TaviraFebruary 20, 2019 in Portugal ⋅ ⛅ 14 °C
Tavira has played an important role here in the Algarve. The Romans built the seven-arched bridge across the Rio Gilão at Tavira to link Castro Marim, near the Spanish border, to Faro. The Moors occupied the town in the 8th century and then Dom Pères Correia reconquered it in 1242. As the closet Portuguese port to Morocco, it became important during the Age of Discoveries, serving as a base for expeditions to North Africa. By 1520 it had become the Algarve's most populated settlement and was raised rank to a city.
Its decline began in the 17th century when North African expeditions were abandoned and the river silted up. If that wasn't enough, the plague struck in 1645, followed by the earthquake of 1755! After it's tuna fishing and canning industry also declined in the 1950's, tourists have now become the biggest source of income and it is a lovely place to visit.
We climbed to the castle ramparts for views across the numerous terracotta rooftops where we glimpsed a young couple having lunch on their roof terrace in the sunshine. Whilst today's structure is a reconstruction from the 17th century, the castle is believed to date back to neolithic times and was rebuilt by the Phoenicians. In the small interior garden we saw what we can only describe as an upside down hydrangea tree. The huge tree was laden with heavily-scented pink hydrangea flowers that hung downwards. It was beautiful. After crossing the Roman bridge we came across another beautiful garden that was small but well manicured.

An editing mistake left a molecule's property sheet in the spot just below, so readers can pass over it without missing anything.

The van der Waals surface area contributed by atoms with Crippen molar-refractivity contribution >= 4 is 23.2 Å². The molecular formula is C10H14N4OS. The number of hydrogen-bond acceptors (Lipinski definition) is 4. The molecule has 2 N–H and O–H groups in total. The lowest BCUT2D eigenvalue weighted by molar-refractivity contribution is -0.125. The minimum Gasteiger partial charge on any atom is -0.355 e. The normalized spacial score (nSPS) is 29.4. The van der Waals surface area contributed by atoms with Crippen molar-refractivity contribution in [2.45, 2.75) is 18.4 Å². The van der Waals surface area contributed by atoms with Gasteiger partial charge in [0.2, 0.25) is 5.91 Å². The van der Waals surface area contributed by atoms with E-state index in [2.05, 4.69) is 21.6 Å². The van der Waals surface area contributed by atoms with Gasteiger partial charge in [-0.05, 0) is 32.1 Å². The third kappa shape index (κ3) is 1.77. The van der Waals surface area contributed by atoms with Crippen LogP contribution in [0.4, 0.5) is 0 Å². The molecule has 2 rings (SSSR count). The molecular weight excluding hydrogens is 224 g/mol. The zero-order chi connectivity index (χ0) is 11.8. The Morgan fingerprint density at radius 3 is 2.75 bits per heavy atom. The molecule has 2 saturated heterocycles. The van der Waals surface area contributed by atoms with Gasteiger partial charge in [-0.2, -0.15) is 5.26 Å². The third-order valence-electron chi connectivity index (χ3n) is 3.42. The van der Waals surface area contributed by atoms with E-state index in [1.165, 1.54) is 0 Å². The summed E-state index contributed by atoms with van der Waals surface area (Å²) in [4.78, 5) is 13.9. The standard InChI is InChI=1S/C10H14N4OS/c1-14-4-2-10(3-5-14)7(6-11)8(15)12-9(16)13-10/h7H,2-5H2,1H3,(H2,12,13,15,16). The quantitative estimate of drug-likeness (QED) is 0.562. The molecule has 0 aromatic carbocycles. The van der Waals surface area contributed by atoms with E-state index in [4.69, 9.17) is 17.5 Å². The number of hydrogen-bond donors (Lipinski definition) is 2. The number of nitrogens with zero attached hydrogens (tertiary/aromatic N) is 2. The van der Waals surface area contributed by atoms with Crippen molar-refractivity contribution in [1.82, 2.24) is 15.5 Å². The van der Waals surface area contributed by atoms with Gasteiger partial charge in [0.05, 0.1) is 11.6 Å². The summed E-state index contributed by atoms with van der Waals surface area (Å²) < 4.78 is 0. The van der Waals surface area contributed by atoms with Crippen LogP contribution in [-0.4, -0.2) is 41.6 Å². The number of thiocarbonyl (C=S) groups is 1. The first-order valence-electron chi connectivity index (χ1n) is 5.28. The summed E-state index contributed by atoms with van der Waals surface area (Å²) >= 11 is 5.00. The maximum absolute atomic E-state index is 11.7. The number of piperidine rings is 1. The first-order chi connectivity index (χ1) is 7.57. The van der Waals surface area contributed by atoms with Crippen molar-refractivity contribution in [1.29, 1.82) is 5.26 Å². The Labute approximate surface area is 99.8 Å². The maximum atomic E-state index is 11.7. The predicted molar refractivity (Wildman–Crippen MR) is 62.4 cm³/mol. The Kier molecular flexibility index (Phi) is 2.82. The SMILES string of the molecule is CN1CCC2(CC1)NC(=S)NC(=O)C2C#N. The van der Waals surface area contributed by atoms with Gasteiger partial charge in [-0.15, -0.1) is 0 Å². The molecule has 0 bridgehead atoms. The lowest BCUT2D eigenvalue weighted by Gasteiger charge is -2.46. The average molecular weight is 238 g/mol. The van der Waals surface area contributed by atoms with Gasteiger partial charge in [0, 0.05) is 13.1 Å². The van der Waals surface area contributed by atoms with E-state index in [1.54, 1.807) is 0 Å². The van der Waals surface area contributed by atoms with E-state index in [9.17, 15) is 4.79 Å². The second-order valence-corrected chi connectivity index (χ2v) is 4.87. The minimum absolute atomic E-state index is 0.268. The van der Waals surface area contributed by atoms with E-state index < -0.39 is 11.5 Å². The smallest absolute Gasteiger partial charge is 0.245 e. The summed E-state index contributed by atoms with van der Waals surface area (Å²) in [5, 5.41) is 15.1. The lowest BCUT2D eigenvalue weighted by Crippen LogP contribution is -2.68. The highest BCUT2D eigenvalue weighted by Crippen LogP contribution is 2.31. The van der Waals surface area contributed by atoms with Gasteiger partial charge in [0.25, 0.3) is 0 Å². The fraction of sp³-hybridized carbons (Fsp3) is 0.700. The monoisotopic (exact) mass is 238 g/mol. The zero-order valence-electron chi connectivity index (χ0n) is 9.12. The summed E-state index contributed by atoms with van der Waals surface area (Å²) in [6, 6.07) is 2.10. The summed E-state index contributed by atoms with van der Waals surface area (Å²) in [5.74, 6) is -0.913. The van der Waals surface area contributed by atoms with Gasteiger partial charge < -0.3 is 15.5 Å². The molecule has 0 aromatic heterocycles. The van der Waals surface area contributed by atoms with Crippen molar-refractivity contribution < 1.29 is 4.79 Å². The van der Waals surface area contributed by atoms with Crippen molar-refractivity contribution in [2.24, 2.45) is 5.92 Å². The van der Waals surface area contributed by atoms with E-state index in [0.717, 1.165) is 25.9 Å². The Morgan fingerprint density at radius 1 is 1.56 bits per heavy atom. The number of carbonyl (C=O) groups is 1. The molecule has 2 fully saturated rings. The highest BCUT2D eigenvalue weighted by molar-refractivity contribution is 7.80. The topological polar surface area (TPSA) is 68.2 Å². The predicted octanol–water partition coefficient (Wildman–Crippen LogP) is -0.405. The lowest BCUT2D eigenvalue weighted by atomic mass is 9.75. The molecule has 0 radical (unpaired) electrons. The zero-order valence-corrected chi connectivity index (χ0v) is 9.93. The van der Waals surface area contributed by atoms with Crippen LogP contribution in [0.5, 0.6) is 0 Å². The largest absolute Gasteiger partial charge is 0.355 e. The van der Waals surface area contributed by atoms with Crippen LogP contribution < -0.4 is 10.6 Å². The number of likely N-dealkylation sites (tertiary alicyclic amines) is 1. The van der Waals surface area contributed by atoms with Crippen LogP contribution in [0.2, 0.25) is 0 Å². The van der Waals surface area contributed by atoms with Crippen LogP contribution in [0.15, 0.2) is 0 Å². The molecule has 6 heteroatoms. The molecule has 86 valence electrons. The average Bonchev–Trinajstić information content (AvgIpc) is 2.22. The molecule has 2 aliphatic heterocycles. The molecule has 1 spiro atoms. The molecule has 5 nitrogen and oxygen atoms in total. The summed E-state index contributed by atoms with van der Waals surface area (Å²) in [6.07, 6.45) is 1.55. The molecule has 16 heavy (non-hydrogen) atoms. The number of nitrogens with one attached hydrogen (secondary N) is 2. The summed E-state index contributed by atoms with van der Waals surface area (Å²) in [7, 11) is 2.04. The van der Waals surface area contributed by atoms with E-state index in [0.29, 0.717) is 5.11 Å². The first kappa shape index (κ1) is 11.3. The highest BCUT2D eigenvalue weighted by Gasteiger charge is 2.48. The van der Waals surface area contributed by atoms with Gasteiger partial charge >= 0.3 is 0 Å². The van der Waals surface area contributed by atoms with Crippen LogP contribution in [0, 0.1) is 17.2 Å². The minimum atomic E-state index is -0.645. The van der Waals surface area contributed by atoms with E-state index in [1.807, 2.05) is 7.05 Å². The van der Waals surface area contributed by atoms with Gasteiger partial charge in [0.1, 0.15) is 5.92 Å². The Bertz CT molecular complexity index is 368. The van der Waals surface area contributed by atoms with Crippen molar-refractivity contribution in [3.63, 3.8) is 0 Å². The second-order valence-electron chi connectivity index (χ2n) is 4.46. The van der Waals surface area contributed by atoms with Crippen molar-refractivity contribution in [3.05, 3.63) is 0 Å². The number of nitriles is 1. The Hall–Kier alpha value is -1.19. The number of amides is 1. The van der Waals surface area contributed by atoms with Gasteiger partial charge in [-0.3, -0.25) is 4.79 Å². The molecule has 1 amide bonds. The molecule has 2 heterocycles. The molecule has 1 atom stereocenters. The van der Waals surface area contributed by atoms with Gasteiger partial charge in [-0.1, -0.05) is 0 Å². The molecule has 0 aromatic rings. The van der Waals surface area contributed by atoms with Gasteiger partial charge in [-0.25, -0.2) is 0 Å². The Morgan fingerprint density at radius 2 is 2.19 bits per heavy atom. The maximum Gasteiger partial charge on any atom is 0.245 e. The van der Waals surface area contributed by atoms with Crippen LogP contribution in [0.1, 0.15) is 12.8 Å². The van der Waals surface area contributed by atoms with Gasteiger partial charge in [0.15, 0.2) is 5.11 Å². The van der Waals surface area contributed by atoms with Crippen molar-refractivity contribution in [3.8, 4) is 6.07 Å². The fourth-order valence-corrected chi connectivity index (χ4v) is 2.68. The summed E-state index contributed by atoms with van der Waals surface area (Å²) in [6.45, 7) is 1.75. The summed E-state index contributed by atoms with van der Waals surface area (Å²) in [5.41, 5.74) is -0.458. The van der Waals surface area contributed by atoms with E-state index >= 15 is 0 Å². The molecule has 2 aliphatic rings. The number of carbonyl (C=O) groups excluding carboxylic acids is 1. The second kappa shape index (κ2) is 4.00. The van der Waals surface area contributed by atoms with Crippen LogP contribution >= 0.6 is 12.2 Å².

As we wandered around we noticed a lot of building renovations going on so it looks like Tavira is working hard at its reputation as 'arguably the Algarve's most charming town'.Read more